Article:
Last week, I shared with you the story of Robert Smalls, who made a daring escape from freedom by stealing a boat in Charleston Harbor. The story is exciting and highlights the lengths to which some slaves would go to secure their freedom.
Seven Miles to Freedom tells the story of Robert Smalls from his birth though the successful escape in a format illustrated with beautiful impressionistic paintings.
The story starts off with the author drawing the biographical background of Robert’s life on the McKee plantation in Beaufort, South Carolina. Robert tells of the horrors of slavery that he sees on other plantations, but proclaims his master to be good and fair and himself to be treated well. But his personal experience doesn’t temper his hated of slavery.
Halfmann introduces us to Hannah, whom Robert falls in love with and marries. The two are lucky in that their masters allow them to live together. When Robert and Hannah’s daughter is born, the two are able to negotiate with Mr. Kingman, Hannah’s owner, for the eventual purchase price of Hannah and their daughter for a sum of $800. To help the couple earn the money, both Mr. Kingman and Robert’s owner, Mr. McKee, allowed them to hire themselves out, and keep all of their earnings but $15 a week paid to Mr. McKee and $7 a week paid to Mr. Kingman.
On the verge of having enough to earn his wife’s and daughter’s freedom, the Civil War erupts in nearby Charleston Harbor. Robert reluctantly becomes part of the Confederate war effort as the ship he is the wheelman on, the Planter, is enlisted by the Confederate government to strengthen the harbor defenses by laying mines and destroying lighthouses.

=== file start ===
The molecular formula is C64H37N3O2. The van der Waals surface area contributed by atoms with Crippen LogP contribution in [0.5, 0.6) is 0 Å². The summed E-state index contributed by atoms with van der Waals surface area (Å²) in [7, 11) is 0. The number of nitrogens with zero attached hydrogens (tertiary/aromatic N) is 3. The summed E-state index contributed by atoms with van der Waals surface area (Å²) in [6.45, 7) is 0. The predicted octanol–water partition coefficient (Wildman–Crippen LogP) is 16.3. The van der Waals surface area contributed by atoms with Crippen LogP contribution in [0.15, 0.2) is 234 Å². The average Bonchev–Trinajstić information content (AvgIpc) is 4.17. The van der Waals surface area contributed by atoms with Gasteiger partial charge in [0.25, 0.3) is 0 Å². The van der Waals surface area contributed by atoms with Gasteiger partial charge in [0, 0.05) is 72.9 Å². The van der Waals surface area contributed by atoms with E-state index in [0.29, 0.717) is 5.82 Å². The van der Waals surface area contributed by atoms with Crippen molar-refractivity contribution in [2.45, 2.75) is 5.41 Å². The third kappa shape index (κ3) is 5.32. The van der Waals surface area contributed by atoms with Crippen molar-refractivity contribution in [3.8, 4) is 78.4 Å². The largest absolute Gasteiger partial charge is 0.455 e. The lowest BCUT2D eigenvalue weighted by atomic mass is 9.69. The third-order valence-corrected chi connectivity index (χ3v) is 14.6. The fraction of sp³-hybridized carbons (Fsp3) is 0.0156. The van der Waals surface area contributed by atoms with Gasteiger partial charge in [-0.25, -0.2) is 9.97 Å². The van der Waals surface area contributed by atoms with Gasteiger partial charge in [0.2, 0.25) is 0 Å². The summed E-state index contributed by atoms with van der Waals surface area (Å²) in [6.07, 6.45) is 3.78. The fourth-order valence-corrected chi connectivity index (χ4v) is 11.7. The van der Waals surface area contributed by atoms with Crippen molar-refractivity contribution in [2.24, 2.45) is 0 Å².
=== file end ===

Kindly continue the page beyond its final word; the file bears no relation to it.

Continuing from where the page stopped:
One evening, the white crew prepared to leave the boat. Before they left, they jokingly place the captain’s distinctive straw hat on Robert’s head. The simple act is the inspiration for Robert’s daring escape attempt.
Halfmann describes the plan. On the next night that the white crew leaves, they will take the boat, pick up their loved ones, and sail out to the Union blockade, with Robert posing as the ship’s captain, straw hat and all. If they are caught, everyone agrees they will sink the boat and if the process takes too long, they will hold hands and jump overboard to drown themselves. They refuse to go back to a life of bondage.
Halfmann’s strength is in the narration of the escape attempt. The rather slow and ordinary beginning of the book hits its stride when Robert’s plan is executed. I am always impressed by authors who are able to achieve suspense when its readers know (or can easily find out ) how the story actually ends. Halfmann succeeds here, creating a “hold your breath” moment as Robert slides the ship past Fort Sumter as the sun rises and his cover could be blown.
This book works on several levels. First, it is an engaging story on the surface. Who doesn’t love a good, suspenseful escape from bondage story that allows you to cheer at the end? Second, for older children, the way Halfmann writes provides great opportunities to discuss the meaning of freedom:
There is some rather archaic language, as the author chooses to use the word “colored” on several occasions. This can be a bit of a shock for a book published in 2008. And I take a bit of exception to the idea that Robert knew, in 1861 , that a Union victory in the Civil War meant the abolition of slavery. At that time in the war, that conclusion could not be drawn, as the federal government was fighting for Union. Lincoln, after issuing the preliminary Emancipation Proclamation in September of 1862, used the carrot of retained slavery to entice the recalcitrant Confederate states back into the Union before the Emancipation Proclamation took effect on January 1, 1863. Had any slave state chosen to return to the Union prior to that date, slavery would have been protected as it continued to be in the Union-loyal slave holding border states.
Toni is a wife, mom and history buff who loves bringing the Civil War to life for family members of all ages.